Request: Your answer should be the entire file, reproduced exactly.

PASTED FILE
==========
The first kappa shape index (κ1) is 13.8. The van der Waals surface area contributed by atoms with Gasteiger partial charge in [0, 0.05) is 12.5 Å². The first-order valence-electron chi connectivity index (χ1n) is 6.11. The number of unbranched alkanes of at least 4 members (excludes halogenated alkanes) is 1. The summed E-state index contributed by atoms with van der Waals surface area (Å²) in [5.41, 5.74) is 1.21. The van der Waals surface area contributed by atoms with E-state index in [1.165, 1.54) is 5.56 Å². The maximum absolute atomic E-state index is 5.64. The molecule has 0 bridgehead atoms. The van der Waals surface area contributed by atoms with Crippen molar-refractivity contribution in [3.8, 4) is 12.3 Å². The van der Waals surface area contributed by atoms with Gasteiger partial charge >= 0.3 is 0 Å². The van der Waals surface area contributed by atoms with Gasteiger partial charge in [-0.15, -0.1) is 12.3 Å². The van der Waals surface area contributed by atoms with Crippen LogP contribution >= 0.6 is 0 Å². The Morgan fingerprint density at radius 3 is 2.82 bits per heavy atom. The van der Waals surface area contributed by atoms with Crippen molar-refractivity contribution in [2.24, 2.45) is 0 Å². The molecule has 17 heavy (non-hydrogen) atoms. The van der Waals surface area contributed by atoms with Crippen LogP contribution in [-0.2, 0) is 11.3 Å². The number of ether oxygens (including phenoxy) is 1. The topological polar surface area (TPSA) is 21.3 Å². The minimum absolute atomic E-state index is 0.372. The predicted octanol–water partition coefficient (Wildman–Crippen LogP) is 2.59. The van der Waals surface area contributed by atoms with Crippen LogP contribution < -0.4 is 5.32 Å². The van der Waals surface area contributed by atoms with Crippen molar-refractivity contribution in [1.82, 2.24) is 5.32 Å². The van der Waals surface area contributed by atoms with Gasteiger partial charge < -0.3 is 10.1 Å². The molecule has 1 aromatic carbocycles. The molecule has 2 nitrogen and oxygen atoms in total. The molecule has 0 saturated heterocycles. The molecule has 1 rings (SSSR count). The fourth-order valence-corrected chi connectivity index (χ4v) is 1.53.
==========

The first kappa shape index (κ1) is 13.8. The van der Waals surface area contributed by atoms with Gasteiger partial charge in [0, 0.05) is 12.5 Å². The first-order valence-electron chi connectivity index (χ1n) is 6.11. The number of unbranched alkanes of at least 4 members (excludes halogenated alkanes) is 1. The summed E-state index contributed by atoms with van der Waals surface area (Å²) in [5.41, 5.74) is 1.21. The van der Waals surface area contributed by atoms with E-state index in [1.165, 1.54) is 5.56 Å². The maximum absolute atomic E-state index is 5.64. The molecule has 0 bridgehead atoms. The van der Waals surface area contributed by atoms with Crippen molar-refractivity contribution in [3.8, 4) is 12.3 Å². The van der Waals surface area contributed by atoms with Gasteiger partial charge >= 0.3 is 0 Å². The van der Waals surface area contributed by atoms with Gasteiger partial charge in [-0.15, -0.1) is 12.3 Å². The van der Waals surface area contributed by atoms with Crippen LogP contribution >= 0.6 is 0 Å². The Morgan fingerprint density at radius 3 is 2.82 bits per heavy atom. The van der Waals surface area contributed by atoms with Crippen molar-refractivity contribution in [2.24, 2.45) is 0 Å². The molecule has 17 heavy (non-hydrogen) atoms. The van der Waals surface area contributed by atoms with Crippen LogP contribution in [-0.2, 0) is 11.3 Å². The number of ether oxygens (including phenoxy) is 1. The topological polar surface area (TPSA) is 21.3 Å². The minimum absolute atomic E-state index is 0.372. The predicted octanol–water partition coefficient (Wildman–Crippen LogP) is 2.59. The van der Waals surface area contributed by atoms with Crippen LogP contribution < -0.4 is 5.32 Å². The van der Waals surface area contributed by atoms with Crippen molar-refractivity contribution in [1.82, 2.24) is 5.32 Å². The van der Waals surface area contributed by atoms with Gasteiger partial charge < -0.3 is 10.1 Å². The molecule has 1 aromatic carbocycles. The molecule has 2 nitrogen and oxygen atoms in total. The molecule has 0 saturated heterocycles. The molecule has 1 rings (SSSR count). The fourth-order valence-corrected chi connectivity index (χ4v) is 1.53.